"Surprisingly, the six weeks were uneventful as far as my mode of transportation was concerned. Dad would saddle up Nelly and I would leave the house about 11 am.  It took about 45 minutes for Nelly to walk to the school.  I was still a little nervous about letting her go any faster. I would tie her up in the orchard with a rope attached to her halter."

"When I came out after school, I would check the cinch, untie the rope and start for home.  Sometimes she became a little difficult when we started the turn up toward the canyon.  She wanted to go "home” by going straight west.   After we got around the corner, she would usually behave and after a few trips she seemed to look forward to getting back to the barn.  I began to let her go at her own pace which seemed to be faster each time.   Dad finally told me to slow her down.  She was coming home in a lather every night."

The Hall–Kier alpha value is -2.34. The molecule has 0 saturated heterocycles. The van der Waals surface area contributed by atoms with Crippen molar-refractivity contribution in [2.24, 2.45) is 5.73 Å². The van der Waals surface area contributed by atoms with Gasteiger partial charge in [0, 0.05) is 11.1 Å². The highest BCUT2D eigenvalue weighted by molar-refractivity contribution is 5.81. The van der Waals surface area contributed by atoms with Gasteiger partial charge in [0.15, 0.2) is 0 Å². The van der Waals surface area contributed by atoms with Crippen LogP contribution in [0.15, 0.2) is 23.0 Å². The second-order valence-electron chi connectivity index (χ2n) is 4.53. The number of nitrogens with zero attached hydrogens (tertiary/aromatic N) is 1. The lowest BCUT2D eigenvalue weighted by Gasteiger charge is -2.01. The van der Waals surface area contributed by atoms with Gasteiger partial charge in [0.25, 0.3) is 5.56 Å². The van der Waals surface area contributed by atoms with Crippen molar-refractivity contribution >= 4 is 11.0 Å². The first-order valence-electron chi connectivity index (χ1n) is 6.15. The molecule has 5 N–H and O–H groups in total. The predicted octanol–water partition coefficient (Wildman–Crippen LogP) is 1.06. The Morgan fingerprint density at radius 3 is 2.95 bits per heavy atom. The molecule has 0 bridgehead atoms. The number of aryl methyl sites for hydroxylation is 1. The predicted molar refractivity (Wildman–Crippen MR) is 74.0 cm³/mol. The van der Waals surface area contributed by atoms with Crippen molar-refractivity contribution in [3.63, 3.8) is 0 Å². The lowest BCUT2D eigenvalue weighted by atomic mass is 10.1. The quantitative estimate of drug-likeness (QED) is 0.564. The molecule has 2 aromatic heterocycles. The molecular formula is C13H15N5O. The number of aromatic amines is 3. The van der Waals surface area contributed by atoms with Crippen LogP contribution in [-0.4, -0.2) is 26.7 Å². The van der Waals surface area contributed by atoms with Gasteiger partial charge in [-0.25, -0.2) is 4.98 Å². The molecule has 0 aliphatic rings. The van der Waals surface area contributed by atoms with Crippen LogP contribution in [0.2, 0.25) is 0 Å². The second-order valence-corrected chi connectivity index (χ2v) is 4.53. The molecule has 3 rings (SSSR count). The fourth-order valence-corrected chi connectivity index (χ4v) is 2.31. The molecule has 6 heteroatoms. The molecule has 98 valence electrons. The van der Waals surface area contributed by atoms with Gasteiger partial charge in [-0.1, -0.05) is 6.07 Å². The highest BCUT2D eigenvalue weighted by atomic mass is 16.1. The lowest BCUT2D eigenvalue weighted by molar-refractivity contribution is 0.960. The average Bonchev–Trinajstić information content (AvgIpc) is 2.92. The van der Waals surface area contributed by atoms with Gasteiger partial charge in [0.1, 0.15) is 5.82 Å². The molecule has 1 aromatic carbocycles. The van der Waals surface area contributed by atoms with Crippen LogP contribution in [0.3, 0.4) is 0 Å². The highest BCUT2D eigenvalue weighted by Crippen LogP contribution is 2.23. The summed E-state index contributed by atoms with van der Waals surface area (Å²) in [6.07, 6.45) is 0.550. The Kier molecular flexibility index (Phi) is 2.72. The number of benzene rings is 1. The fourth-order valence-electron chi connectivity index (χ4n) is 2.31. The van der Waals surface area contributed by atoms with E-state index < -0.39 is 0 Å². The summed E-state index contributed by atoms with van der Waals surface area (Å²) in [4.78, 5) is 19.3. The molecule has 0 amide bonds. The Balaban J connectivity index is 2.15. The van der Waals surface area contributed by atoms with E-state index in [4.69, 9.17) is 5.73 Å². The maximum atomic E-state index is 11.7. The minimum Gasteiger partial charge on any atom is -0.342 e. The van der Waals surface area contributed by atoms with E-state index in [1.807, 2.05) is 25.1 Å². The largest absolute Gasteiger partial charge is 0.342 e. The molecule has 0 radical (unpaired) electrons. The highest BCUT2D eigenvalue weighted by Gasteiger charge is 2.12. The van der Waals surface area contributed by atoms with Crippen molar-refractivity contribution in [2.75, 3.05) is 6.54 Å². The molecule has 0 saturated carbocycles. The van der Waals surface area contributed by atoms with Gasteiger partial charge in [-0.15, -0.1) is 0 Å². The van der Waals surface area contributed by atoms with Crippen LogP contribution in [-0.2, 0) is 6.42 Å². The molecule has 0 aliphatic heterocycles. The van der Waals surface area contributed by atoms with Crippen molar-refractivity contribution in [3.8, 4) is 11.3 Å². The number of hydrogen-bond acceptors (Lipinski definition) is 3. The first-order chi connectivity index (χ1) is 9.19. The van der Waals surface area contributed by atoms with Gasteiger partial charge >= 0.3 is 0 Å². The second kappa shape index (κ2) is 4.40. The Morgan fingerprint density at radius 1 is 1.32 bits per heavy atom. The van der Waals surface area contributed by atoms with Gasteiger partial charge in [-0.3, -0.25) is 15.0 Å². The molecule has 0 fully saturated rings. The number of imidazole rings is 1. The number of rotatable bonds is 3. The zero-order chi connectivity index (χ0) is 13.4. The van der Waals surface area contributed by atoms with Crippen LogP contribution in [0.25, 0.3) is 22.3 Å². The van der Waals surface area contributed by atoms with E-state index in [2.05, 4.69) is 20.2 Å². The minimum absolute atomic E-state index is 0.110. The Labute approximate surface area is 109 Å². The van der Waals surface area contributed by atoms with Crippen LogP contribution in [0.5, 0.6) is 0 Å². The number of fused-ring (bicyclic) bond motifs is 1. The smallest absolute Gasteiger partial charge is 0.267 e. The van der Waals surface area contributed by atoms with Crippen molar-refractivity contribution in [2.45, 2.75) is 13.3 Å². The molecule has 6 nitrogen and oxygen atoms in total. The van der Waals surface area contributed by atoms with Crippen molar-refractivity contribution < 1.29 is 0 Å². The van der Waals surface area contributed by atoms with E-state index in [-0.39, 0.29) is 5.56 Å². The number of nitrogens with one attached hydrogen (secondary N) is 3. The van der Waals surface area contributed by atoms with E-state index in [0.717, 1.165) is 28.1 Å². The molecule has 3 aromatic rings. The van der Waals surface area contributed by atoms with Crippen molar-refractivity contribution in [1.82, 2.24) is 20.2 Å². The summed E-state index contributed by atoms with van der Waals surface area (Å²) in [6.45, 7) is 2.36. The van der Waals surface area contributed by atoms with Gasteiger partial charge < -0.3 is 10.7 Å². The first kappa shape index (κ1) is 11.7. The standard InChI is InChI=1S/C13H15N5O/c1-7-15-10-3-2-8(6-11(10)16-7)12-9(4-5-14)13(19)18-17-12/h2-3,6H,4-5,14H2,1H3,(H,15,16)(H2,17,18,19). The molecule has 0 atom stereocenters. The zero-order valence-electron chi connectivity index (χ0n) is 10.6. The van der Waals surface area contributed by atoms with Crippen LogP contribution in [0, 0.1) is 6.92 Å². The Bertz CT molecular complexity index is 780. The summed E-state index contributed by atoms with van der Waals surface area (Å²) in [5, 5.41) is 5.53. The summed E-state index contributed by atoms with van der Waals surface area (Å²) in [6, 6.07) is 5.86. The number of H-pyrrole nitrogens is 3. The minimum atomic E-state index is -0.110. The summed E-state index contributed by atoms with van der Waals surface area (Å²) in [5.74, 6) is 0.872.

The barn...not Nelly's idea of "home."

"The six weeks in the fall went by in a flash.  I decided that school wasn’t so bad.  The kids were fun and Miss King was very nice.   Miss King was a brand new teacher from Escalante in Southern Utah. To her, my riding a horse to school each day did not seem to be all that odd."

Family stories can be fun!
Until my dad gave me the disk of stories, I did not know about Dad's horse Nelly or his first days of school.  When I see one of my little granddaughters climb onto the school bus heading off to kindergarten for the first time, it is hard to believe my grandma sent her little boy off to school each day riding a horse.  These days we don't let our children out of our sight! 

I had a lot of fun putting this story together for the blog.  Father's Day is June still have time to write or share a story about your fathers with your families.  Every child should know their grandparents...I still remember mine and I want my grandchildren to know more about them.  We spend a lot of time with family during the holidays...the perfect time to share stories and family holiday traditions.  How did your family spend the summer...parades, picnics, Fourth of July fireworks? Your kids want to know!

Happy Father's Day, Tad!